They are everywhere, ghosts in a shell. Many of them stained in the malaise that besets makeshift Halloween stores in November.
With vaccination rates at all-time high, testing centers are seeing fewer and fewer patients. Some retail pharmacy chains in certain parts of the country have stopped testing people altogether.
According to the COVID-19 Tracker database, COVID-19 tests fell by 10% in the second week of March 2021. But the number of positive cases also fell by 12%, which continues a now two and a half (2.5) month long trend of declining national positivity rates.
As with most things related to the pandemic, we conflate what is happening now with what will happen in the future. So when we see positivity rates dropping, and the number of vaccinations increasing, we assume testing is no longer necessary – or at least as important.
In effect weighing vaccinations against COVID-19 antigen tests – presuming that if we are getting vaccinated then we do not need to get tested.
Yet states continue to primarily use positivity rates in determining whether to lift economic restrictions and social distancing guidelines – whether to reopen businesses or to increase in-person occupancy rates for recently opened businesses.
Positivity rates are calculated a number of ways, but the Centers for Disease Control (CDC) has identified four broad methods through which states can calculate positivity rates:
1. The number of people who test positive with molecular (such as PCR) tests divided by the total number of people tested with molecular tests.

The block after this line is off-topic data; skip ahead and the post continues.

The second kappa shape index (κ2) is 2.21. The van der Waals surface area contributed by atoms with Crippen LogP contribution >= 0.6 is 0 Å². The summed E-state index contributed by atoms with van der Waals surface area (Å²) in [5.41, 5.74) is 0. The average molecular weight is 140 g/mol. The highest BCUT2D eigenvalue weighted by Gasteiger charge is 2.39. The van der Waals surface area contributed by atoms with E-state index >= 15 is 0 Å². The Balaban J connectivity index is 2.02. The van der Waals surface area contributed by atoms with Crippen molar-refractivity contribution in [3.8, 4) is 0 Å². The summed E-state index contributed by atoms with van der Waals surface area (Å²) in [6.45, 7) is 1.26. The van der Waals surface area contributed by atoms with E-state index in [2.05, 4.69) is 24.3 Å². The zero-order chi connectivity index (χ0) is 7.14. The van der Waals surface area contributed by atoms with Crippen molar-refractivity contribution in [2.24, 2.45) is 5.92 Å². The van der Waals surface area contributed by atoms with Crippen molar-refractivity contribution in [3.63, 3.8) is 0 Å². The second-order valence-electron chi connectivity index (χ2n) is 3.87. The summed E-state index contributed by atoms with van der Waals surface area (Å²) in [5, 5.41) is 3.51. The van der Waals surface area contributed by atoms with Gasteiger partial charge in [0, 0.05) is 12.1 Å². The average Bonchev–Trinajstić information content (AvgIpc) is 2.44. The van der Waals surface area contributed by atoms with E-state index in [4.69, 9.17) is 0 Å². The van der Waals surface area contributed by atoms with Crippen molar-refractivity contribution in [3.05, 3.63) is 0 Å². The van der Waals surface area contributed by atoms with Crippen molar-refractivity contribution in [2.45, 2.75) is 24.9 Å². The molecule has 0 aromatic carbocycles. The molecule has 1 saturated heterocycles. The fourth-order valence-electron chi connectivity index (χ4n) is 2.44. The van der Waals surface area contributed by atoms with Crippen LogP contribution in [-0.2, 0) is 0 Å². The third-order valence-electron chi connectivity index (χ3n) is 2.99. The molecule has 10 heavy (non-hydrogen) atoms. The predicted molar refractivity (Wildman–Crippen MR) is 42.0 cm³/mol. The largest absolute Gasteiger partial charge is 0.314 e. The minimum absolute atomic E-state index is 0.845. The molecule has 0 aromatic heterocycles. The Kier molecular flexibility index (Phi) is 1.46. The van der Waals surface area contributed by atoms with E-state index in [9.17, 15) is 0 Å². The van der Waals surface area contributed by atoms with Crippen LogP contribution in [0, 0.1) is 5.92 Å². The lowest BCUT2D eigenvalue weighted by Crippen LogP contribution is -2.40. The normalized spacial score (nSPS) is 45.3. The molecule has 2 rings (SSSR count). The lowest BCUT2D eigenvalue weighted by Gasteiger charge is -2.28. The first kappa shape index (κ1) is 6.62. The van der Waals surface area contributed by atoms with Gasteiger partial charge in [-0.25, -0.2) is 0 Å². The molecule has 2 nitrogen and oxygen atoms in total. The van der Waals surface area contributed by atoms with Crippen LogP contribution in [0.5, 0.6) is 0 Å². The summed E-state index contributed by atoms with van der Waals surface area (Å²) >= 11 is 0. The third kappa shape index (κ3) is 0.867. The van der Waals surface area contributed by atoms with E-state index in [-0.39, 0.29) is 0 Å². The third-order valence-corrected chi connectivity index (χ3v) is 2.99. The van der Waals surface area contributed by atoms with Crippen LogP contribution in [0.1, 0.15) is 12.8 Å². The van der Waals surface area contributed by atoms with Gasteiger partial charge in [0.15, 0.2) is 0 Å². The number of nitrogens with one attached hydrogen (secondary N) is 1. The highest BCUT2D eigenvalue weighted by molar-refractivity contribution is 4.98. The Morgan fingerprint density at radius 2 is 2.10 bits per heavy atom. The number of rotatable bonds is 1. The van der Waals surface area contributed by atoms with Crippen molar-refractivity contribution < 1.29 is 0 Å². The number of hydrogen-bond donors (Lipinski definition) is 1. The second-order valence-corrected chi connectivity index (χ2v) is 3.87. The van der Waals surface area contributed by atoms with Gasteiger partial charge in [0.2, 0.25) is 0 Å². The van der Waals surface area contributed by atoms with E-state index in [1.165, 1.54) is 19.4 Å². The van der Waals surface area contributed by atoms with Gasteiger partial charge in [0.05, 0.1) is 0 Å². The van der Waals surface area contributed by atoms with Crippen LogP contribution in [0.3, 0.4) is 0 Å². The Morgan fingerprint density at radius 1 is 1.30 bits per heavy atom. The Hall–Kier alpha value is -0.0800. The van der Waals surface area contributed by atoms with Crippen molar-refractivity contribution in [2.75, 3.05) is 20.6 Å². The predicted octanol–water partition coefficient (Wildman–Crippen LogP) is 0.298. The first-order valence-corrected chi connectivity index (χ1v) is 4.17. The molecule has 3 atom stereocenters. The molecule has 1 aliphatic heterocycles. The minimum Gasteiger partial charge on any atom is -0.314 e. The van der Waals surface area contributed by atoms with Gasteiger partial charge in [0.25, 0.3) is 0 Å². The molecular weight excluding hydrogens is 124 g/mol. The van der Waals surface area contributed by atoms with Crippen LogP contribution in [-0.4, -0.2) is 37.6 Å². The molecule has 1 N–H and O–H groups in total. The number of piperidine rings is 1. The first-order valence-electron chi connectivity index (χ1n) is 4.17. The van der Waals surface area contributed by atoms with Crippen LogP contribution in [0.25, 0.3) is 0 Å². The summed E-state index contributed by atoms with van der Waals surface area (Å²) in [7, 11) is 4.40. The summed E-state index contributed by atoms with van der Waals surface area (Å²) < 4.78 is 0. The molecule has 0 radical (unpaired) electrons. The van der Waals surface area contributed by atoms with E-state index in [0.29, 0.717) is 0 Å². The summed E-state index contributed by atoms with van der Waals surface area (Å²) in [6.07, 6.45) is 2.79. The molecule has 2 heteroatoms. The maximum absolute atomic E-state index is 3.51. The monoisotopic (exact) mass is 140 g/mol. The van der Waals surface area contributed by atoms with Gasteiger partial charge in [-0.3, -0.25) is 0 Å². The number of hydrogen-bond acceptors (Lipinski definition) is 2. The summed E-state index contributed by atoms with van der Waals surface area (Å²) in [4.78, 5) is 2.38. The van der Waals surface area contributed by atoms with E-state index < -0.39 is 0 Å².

2. The number of people who test positive via molecular test divided by the number of people tested with molecular tests, with multiple tests on the same person removed, at different frequencies ( days, weeks, etc.), depending on the state.
3. The number of positive molecular test results divided by total molecular tests given.
4. The number of people who test positive is divided by either by unique people, encounters, or tests (depending on availability – each variable can help indicate the number of people tested).
While each state calculates positivity rates differently and at its own discretion, the four approaches describe the general methods used by all states. Each heavily configuring the total number of tests administered into the calculations.
Which means the total number of people tested affects the positivity rates. More importantly, which means the vaccination rates do not impact positivity rates.